Dalhousie's next chapter
Richard Florizone begins his term as Dal's 11th president
Ryan McNutt - July 2, 2013
This article was first published in the Spring 2013 issue of Dalhousie magazine.
Binders stacked on binders. Folders begetting more folders. Books, books and more books.
Not unlike a grad seminar, the reading list for a new university president can be a bit daunting. But Richard Florizone, who becomes Dalhousie’s 11th president on July 2, has been attacking it with his trademark enthusiasm.
“It’s exciting,” says Dr. Florizone. “It’s a busy time – tidying up tasks at my current job, preparing to move the family from Saskatchewan – but I’m really appreciating the chance to read, think, get ready for day one at Dalhousie.”
A favourite book he’s returned to is Leading Minds by Harvard University psychologist Howard Gardner, who argues that leadership is about bringing together two stories: the leader’s personal story, as well as the story of those around him. Leaders have to do more than speak to the aspirations of others; the best leaders embody them.
With a diverse background in academia, government and the private sector, Dr. Florizone [pronounced “floor-a-zone”] has a story that speaks, perhaps, to the broadening expectations of both a university and its president in the early 21st century. He’s had the opportunity to travel the world in his career, and now finds himself in decidedly new territory: trading the Prairie horizon for a Maritime view.
On that front, he expects to fit right in. He’s an avid sailor, and his family – wife Mona Holmlund, an art history professor, and daughters Zoë (age 8) and Elinor (age 5) – love camping and the great outdoors. He’s even taken up kiteboarding recently, though he admits, “I’m not very good at it.”
“There’s some common cultural connection between the Prairies and the Maritimes,” he says, noting that the founder of the University of Saskatchewan, his alma mater and previous employer, was a Nova Scotian.
“Maybe it’s the open spaces, or the economies based on natural resources. But I’ve found that Nova Scotians feel very comfortable in Saskatchewan and vice-versa.”
He leapt at the opportunity to become Dalhousie’s president, he says, “Because it was a chance to be part of two centuries of academic excellence in a great, vibrant community by the sea.”
And it’s that story – Dalhousie’s story – that he’s most eager to explore in the early days of his presidency.
“I’ve received so many notes and phone calls welcoming me, from across Dalhousie and across the country, and it’s all very humbling. But I think that says less about me personally than it is a testament to Dalhousie, to the reputation the school has and the work of its faculty, staff and students.”
Indeed, the presidential transition from Tom Traves to Dr. Florizone marks the close of a remarkable chapter in Dalhousie’s history: nearly two decades of growth in enrolment, research funding, programs, campuses, campus development and countless other areas. What was once largely a regional university is now a national and international one, and with the winding down of Bold Ambitions, Dalhousie brings to a close the largest, most successful fundraising campaign in its history.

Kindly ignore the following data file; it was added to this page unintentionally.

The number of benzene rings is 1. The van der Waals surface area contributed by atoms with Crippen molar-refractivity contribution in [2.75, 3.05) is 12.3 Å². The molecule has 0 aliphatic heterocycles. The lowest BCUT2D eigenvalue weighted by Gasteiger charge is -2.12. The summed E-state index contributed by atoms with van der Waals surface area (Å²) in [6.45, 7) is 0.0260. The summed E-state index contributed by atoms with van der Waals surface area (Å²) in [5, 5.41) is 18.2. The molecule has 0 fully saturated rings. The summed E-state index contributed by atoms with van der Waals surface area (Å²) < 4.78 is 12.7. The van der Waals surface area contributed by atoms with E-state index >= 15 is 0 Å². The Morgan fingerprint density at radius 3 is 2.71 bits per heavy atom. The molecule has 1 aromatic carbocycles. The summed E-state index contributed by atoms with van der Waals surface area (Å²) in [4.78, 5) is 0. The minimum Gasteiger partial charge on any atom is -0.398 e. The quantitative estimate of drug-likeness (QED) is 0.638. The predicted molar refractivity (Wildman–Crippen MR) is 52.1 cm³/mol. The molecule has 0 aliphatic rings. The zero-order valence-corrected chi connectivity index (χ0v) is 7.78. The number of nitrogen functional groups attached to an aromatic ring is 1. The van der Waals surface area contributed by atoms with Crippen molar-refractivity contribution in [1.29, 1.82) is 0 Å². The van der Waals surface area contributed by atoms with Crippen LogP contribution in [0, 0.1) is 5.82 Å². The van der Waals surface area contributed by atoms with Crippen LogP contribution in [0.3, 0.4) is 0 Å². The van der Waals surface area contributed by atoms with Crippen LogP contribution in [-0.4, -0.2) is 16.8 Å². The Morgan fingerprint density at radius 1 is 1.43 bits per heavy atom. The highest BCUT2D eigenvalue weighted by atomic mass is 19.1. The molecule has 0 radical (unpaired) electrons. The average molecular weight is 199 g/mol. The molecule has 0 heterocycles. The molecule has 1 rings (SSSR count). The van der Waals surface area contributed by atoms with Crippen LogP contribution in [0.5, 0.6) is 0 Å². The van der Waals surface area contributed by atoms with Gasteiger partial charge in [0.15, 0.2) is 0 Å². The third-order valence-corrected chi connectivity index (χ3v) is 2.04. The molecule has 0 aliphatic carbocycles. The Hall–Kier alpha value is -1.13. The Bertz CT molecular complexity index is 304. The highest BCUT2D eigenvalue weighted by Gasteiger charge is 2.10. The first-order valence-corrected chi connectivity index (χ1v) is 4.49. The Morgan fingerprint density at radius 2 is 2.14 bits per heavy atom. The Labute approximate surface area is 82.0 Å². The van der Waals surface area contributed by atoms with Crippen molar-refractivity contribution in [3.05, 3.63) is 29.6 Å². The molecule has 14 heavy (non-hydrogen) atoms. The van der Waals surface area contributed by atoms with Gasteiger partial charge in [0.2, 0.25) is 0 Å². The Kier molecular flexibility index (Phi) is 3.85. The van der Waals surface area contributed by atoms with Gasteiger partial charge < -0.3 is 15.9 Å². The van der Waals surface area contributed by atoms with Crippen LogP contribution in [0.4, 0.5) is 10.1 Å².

For all that success, though, there are questions looming, issues knocking at the institute’s gates. The 2008 recession brought with it years of government funding cuts that universities across Canada have had to manage. The value of an undergraduate degree, unquestioned by most in the booming '90s and early 2000s, is now a hot topic of discussion. And the rise of the digital classroom has led some to question the long-term sustainability of the current post-secondary model.
Jim Spatz, chair of Dalhousie’s Board of Governors, believes Dr. Florizone is the ideal person to help Dal build on its success while preparing for the new opportunities and challenges ahead. Dr. Spatz also chaired the presidential search committee, which consisted of six board members, six Senate members and two student representatives; Dr. Florizone was their unanimous choice.
“We were impressed not only by his great accomplishments but the broad diversity of his experiences,” explains Dr. Spatz. “That breadth of experience and skills is important, especially in being the leader of a diverse and complex organization like a university. Layer that on the background of a world that contains both large challenges and large opportunities for universities and that diversity becomes even more important.”
The back story
Dr. Florizone brings to the table many of the traits you’d expect from a university president: enthusiasm for knowledge and innovation; a proven track record of success in post-secondary education; a reputation for being a collaborative, consultative leader; and a passion for the university’s mission.
His background, though, is more distinct. You’d be hard pressed to find another MIT-educated nuclear physicist who has been a policy advisor, a business strategist, a fundraising consultant and a university administrator – all by the age of 45. His career has taken him from academia (University of Cambridge, University of Saskatchewan) to the private sector (Bombardier Aerospace, Boston Consulting Group) to government (a secondment to the World Bank).